It seems like a stretch to call picking up a few bucks by watching other people’s kids an “industry,” but the practice is so common that it’s been dubbed the ”informal child care industry.”
Precise numbers are hard to come by, but it’s an estimated $2 billion industry in Missouri that employs tens of thousands of people. It’s unregulated, largely untaxed and generally flies below the radar.
Sometimes it’s the friends and neighbors and relatives of working parents who buy themselves enough hours to hold down a job by stitching together a network of adults to watch their children. Often parents must hold their breaths and rely on total strangers.
Not surprisingly, this system doesn’t serve anyone very well.
Not the children, who spend an average of 37 hours a week in these settings. Not the people — mostly women — who run them. Not the parents who worry about the quality of care and spend lots of time driving to get it. And not the state and rural economies that are denied taxes from this sector of the underground economy.
In a perfect world, the state and the federal governments would help families by further subsidizing the cost of child care, by licensing facilities so a standard of care is established, and by regulating the quality of care.
Kids should be able to start kindergarten with developed language and comprehension skills. Providing transportation to licensed child care settings would also be a great help to working parents in rural areas.
Some parents are lucky enough to have a family member who helps out. In urban areas, there are many licensed facilities, some better than others, some too expensive for some families. For a lot of reasons, many parents have no better options, particularly those who live in rural areas.
Tom Johnson, a professor in MU's Truman School of Public Affairs, and Eun-Young Choi, a former doctoral student at MU, recently studied the size and economic impact of child care, especially informal child care, on rural economies.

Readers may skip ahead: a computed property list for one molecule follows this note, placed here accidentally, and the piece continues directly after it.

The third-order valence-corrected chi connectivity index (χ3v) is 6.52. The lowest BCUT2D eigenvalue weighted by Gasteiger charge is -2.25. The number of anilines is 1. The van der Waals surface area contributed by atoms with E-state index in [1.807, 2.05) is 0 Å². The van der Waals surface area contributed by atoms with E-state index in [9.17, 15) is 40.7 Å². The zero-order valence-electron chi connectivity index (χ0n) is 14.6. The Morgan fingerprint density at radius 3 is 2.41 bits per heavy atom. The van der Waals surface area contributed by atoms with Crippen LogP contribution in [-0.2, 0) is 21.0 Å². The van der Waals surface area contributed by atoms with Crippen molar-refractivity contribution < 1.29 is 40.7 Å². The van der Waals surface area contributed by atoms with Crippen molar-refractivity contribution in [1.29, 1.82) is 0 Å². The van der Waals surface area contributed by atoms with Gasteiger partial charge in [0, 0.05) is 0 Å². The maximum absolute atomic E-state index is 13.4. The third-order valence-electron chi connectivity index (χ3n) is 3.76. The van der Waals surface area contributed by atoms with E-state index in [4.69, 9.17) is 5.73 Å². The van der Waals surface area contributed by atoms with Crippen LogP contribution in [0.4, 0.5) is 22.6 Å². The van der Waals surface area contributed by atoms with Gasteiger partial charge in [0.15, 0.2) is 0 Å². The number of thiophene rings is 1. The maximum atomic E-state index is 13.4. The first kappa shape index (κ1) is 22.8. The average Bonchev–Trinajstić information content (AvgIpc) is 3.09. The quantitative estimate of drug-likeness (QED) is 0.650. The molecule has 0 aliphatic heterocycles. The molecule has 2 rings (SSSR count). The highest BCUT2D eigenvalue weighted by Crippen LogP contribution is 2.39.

The two had a grant to study the impact on Kansas, which Mr. Johnson said is about half the size of the industry in Missouri. They describe informal child care services as unlicensed facilities, unreported day care services run from homes and child care performed for barter rather than money. In 2005, they found, the industry added about $971.5 million in total value to the Kansas economy.
Mr. Johnson said child care is generally more expensive in rural areas because of time spent and wages lost traveling to and from providers. Better access could improve rural economies, says the study.
“Increased access to child care in rural areas, whether it is informal services or formal services from licensed providers, has the potential to create a large, positive impact on rural economies,” he said.
“Parents with affordable child care will have more opportunities to work, generating more income for families and creating a more diverse economy.”
A separate study by the National Association of Child Care Resource & Referral Agencies says that federal standards for state child-care programs provide little guidance for the special needs in rural areas.
Some 82 percent of the 730 counties in the United States that have experienced persistent poverty since 1970 are in rural America. More rural children live in deep poverty — where family income is less than 50 percent of the poverty threshold — than children in urban communities. Some 57 percent of the rural poor children are white and more likely than urban kids to live in families with parents who are not college graduates and unmarried.
Kids in rural America spend an average of two hours more a week in child care than children in urban communities. Pre-school kids in unlicensed, informal and home-based care generally are less ready by the time they go to school.
A nation that’s serious about its future would make quality child care readily available for every family, urban and rural alike. It would cost more in the short run, but the long-term benefits would be incalculable.
Copyright St. Louis Post-Dispatch. Reprinted with permission.